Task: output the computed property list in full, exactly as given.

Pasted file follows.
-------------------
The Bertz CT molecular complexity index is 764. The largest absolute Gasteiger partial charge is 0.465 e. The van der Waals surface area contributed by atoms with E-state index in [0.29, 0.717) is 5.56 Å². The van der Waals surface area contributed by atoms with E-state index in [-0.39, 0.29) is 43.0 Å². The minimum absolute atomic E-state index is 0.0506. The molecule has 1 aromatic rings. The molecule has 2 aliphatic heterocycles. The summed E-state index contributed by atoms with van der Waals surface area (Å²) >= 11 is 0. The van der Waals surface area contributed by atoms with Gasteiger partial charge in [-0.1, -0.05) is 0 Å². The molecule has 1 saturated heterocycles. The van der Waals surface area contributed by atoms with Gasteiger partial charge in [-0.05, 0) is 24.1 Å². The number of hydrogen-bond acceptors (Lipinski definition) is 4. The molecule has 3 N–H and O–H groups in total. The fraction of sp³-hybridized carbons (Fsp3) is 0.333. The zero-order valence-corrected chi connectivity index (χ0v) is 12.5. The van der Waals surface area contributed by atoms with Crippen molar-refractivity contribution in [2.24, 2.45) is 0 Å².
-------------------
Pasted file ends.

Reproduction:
The Bertz CT molecular complexity index is 764. The largest absolute Gasteiger partial charge is 0.465 e. The van der Waals surface area contributed by atoms with E-state index in [0.29, 0.717) is 5.56 Å². The van der Waals surface area contributed by atoms with E-state index in [-0.39, 0.29) is 43.0 Å². The minimum absolute atomic E-state index is 0.0506. The molecule has 1 aromatic rings. The molecule has 2 aliphatic heterocycles. The summed E-state index contributed by atoms with van der Waals surface area (Å²) >= 11 is 0. The van der Waals surface area contributed by atoms with Gasteiger partial charge in [-0.1, -0.05) is 0 Å². The molecule has 1 saturated heterocycles. The van der Waals surface area contributed by atoms with Gasteiger partial charge in [-0.05, 0) is 24.1 Å². The number of hydrogen-bond acceptors (Lipinski definition) is 4. The molecule has 3 N–H and O–H groups in total. The fraction of sp³-hybridized carbons (Fsp3) is 0.333. The zero-order valence-corrected chi connectivity index (χ0v) is 12.5. The van der Waals surface area contributed by atoms with Crippen molar-refractivity contribution in [2.24, 2.45) is 0 Å².